Fidel Castro continues to be remembered by Black Americans for his relentless assistance for some Black revolutionaries.
Fidel Alejandro Castro Ruz was a Cuban politician and revolutionary who governed the Republic of Cuba for 47 years as Prime Minister from 1959 to 1976 and then as President from 1976 to 2006reported by Wikipedia. Politically a Marxist–Leninist and Cuban nationalist, he also served as the First Secretary of the Communist Party of Cuba from 1961 until 2011. Under his administration, Cuba became a one-party socialist state; industry and business were nationalized, and state socialist reforms were implemented throughout society.
Fidel Castro holds a special place among African Americans for his support of persecuted Black revolutionaries. The Grio states.
Let us not forget that when he visited New York in 1959—fresh off the revolution—he met with Malcolm X and stayed at the Hotel Theresa in Harlem.
After being disrespected by a posh downtown hotel, Castro stayed uptown instead, setting up his headquarters at the Hotel Theresa, where thousands greeted him. In his autobiography, Malcolm X said that Castro “achieved a psychological coup over the US State Department when it confined him to Manhattan, never dreaming that he’d stay uptown in Harlem and make such an impression among the Negroes.”
The Cuban leader would later give a speech at the United Nations in which he expressed his support for African people. And today, Cuba has memorials to both Malcolm and Martin Luther King.
And Castro expressed his solidarity with black people through his support for Black revolutionaries. He granted asylum to Black Panthers such as Assata Shakur and others—political prisoners who fled the oppression they faced in America, the “land of the free,” and who were the victims of J. Edgar Hoover’s war on black liberation, on civil rights groups and their leadership.
In addition, Cuba under Castro fought apartheid South Africa, going toe to toe with the army of the white supremacist regime to defend Angola in its war of independence.
“Who trained our people, who gave us resources, who helped so many of our soldiers, our doctors?” Nelson Mandela said during his 1991 visit to Cuba.
“The Cuban people hold a special place in the hearts of the peoples of Africa. The Cuban internationalists have made a contribution to African independence, freedom and justice, unparalleled for its principled and selfless character,” Mandela noted. “Cubans came to our region as doctors, teachers, soldiers, agricultural experts, but never as colonizers. They have shared the same trenches with us in the struggle against colonialism, underdevelopment, and apartheid.”
“In Africa we are used to being victims of countries that want to take from us our territory or overthrow our sovereignty. In African history there is not another instance where another people has stood up for one of ours,” the South African statesman said.
Cuba also sent solders to fight against the U.S. invasion of Grenada during the Reagan era. Out of 800 Cubans, 59 were killed. More recently, Cuba sent doctors to Haiti in the aftermath of Hurricane Matthew. Cuban physicians have been providing assistance to their Caribbean neighbor since 1998.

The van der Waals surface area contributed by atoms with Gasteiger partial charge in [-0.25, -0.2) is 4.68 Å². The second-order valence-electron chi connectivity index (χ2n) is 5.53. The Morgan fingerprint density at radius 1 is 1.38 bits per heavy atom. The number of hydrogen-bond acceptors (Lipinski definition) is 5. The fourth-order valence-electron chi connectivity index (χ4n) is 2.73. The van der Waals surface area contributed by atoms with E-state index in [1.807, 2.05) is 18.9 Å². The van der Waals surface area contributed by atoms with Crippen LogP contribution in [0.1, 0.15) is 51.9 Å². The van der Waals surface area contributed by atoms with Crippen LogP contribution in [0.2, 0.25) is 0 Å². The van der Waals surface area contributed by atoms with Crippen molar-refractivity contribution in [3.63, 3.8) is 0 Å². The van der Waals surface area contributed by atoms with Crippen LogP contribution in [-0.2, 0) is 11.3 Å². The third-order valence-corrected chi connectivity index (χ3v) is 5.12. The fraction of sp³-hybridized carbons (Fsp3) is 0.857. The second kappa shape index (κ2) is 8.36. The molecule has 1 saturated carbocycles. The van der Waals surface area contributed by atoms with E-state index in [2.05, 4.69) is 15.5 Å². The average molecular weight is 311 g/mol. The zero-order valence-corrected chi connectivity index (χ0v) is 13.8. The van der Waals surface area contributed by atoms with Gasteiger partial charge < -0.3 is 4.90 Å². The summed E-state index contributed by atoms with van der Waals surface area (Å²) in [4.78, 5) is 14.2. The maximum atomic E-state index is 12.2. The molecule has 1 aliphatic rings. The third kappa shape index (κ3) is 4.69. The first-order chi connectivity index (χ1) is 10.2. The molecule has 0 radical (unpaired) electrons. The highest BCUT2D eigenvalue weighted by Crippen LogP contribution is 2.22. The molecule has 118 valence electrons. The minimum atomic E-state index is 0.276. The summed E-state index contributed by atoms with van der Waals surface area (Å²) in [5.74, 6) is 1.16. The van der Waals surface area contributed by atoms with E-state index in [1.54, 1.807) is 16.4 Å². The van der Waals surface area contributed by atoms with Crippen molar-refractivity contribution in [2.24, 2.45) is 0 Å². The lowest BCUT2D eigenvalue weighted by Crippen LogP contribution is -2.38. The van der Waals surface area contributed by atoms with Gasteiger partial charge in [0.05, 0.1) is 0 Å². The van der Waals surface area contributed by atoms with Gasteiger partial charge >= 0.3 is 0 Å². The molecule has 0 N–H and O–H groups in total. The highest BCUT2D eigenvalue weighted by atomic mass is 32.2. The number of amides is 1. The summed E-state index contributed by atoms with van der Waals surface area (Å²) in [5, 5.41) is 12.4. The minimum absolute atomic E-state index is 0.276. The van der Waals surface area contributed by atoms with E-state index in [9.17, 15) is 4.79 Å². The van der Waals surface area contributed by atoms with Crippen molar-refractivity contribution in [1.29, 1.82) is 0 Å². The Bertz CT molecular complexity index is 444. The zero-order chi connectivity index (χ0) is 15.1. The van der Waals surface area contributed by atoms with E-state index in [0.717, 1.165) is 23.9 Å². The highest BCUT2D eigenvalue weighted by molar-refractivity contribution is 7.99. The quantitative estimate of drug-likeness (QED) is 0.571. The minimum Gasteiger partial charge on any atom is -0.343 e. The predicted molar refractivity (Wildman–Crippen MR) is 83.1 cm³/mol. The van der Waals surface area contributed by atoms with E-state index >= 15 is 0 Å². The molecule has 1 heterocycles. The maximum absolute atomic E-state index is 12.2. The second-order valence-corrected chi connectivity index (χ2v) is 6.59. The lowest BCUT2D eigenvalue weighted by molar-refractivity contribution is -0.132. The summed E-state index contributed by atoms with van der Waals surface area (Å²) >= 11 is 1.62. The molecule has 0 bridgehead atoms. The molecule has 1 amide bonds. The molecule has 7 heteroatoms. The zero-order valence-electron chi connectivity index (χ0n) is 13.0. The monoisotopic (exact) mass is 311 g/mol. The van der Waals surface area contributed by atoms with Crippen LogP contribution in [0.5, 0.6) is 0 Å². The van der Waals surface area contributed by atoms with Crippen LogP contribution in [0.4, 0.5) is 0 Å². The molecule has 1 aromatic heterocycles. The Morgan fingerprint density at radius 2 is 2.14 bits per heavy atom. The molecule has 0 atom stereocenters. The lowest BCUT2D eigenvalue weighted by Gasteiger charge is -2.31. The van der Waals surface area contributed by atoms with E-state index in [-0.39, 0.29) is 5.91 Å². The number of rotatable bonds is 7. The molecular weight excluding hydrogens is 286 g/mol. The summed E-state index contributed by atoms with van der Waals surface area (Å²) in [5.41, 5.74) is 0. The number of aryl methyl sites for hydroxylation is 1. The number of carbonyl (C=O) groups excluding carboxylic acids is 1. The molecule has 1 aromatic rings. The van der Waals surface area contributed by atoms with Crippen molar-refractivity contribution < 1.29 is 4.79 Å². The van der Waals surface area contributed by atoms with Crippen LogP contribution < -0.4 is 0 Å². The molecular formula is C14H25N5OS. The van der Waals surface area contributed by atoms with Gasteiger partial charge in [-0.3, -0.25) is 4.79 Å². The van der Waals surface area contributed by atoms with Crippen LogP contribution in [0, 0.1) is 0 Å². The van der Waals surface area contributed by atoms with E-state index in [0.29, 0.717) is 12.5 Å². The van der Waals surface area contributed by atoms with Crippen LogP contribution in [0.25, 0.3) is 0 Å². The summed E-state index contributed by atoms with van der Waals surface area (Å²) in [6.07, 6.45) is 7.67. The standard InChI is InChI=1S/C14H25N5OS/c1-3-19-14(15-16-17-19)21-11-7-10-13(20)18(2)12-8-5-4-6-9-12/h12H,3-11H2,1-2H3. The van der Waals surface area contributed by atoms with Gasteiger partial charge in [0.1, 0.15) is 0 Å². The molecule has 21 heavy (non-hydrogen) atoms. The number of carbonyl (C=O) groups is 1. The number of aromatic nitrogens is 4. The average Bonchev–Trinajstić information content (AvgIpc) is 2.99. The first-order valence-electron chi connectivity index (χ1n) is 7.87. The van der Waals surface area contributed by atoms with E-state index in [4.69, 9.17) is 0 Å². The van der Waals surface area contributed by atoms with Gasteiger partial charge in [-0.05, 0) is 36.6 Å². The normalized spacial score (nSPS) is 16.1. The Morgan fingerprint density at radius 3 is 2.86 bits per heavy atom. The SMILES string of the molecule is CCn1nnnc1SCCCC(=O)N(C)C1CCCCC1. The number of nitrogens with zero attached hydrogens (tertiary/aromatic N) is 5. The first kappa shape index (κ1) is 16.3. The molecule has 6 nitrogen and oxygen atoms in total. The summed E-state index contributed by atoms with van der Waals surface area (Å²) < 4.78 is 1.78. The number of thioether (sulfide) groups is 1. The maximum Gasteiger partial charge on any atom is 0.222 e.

And today, Cuba offers free medical school to black and Latino Americans.
Meanwhile, as Fidel Castro was helping African American activists and providing resources to fight for African liberation and empowerment, where was the U.S. government? America supported the racist South African regime and branded Nelson Mandela and his African National Congress as terrorists. And to this day, African Americans are fighting for their rights against an onslaught of racial backlash and white nationalism, with the government nowhere to protect them.
This is not to romanticize about Castro and paint him as a benevolent leader. After all, he was not elected, but rather was a brutal dictator.
According to Human Rights Watch, the misguided U.S. embargo against the island nation provided a pretext for Castro to maintain a system of repression that cracked down on nearly all dissent, even as other nations moved away from authoritarian rule. The group says “thousands of Cubans were incarcerated in abysmal prisons, thousands more were harassed and intimidated, and entire generations were denied basic political freedoms” under his rule. And while Cuba made strides in education and healthcare and achieved near-universal literacy, these were undermined by repressive policies and periods of economic hardship. Further, Castro refused to recognize human rights organizations, labor unions, a free press or independent political parties.
Now, there are signs of change, and it is ironic that it was a black U.S. president that took steps towards normalization of relations with Cuba.
Meanwhile, those who celebrate his passing should consider that Comandante Fidel was a friend to black revolutionaries when no one else was there. At a time when the U.S. waged a war against people of color at home and abroad–and Malcolm X wanted to the UN to prosecute Uncle Sam for human rights crimes–Castro stood by those who struggled against racial oppression and colonialism. And that’s more than you can say for some other people.
As we grief the demise of Fidel Castro, we as well admire his heroism and unyielding support to the Black revolutionaries who fought for the freedom of Black people in America. Though ‘comandante’ Castro lived in a difficult period and had to use stiff methods, he has always served as an example of dignity and bravery.